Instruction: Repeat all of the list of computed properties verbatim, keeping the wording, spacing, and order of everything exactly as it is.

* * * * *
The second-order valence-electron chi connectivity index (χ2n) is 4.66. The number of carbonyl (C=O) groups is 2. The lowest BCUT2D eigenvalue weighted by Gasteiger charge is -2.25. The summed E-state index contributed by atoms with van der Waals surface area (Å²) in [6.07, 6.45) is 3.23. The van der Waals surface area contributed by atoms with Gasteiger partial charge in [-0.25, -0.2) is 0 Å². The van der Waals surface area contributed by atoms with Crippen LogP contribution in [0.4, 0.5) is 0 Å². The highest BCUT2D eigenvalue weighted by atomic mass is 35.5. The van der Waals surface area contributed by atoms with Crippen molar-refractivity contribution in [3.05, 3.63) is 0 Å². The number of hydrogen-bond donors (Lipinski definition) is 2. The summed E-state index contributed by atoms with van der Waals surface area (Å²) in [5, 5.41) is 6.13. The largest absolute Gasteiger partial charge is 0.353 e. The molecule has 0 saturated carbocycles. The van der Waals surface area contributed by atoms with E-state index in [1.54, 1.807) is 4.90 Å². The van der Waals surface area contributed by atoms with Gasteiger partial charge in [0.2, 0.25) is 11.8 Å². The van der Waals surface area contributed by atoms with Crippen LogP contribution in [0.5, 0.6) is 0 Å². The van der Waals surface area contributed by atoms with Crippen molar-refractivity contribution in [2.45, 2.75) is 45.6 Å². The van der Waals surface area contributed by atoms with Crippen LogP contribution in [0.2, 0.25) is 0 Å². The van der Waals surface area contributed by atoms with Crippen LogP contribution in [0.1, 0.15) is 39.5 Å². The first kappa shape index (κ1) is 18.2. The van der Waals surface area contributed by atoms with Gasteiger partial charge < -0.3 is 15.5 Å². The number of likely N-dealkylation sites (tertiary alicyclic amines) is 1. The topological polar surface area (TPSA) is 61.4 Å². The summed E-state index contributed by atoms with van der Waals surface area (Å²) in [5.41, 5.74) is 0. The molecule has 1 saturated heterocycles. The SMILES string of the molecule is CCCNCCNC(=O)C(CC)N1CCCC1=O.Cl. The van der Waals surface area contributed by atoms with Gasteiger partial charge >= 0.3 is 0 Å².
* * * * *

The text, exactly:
The second-order valence-electron chi connectivity index (χ2n) is 4.66. The number of carbonyl (C=O) groups is 2. The lowest BCUT2D eigenvalue weighted by Gasteiger charge is -2.25. The summed E-state index contributed by atoms with van der Waals surface area (Å²) in [6.07, 6.45) is 3.23. The van der Waals surface area contributed by atoms with Gasteiger partial charge in [-0.25, -0.2) is 0 Å². The van der Waals surface area contributed by atoms with Crippen LogP contribution in [0.4, 0.5) is 0 Å². The highest BCUT2D eigenvalue weighted by atomic mass is 35.5. The van der Waals surface area contributed by atoms with Crippen molar-refractivity contribution in [3.05, 3.63) is 0 Å². The number of hydrogen-bond donors (Lipinski definition) is 2. The summed E-state index contributed by atoms with van der Waals surface area (Å²) in [5, 5.41) is 6.13. The largest absolute Gasteiger partial charge is 0.353 e. The molecule has 0 saturated carbocycles. The van der Waals surface area contributed by atoms with E-state index in [1.54, 1.807) is 4.90 Å². The van der Waals surface area contributed by atoms with Gasteiger partial charge in [0.2, 0.25) is 11.8 Å². The van der Waals surface area contributed by atoms with Crippen LogP contribution in [0.5, 0.6) is 0 Å². The van der Waals surface area contributed by atoms with Crippen molar-refractivity contribution in [2.45, 2.75) is 45.6 Å². The van der Waals surface area contributed by atoms with Crippen LogP contribution in [0.2, 0.25) is 0 Å². The van der Waals surface area contributed by atoms with Crippen LogP contribution in [0.1, 0.15) is 39.5 Å². The first kappa shape index (κ1) is 18.2. The van der Waals surface area contributed by atoms with Gasteiger partial charge < -0.3 is 15.5 Å². The number of likely N-dealkylation sites (tertiary alicyclic amines) is 1. The topological polar surface area (TPSA) is 61.4 Å². The summed E-state index contributed by atoms with van der Waals surface area (Å²) in [5.41, 5.74) is 0. The molecule has 1 saturated heterocycles. The SMILES string of the molecule is CCCNCCNC(=O)C(CC)N1CCCC1=O.Cl. The van der Waals surface area contributed by atoms with Gasteiger partial charge >= 0.3 is 0 Å².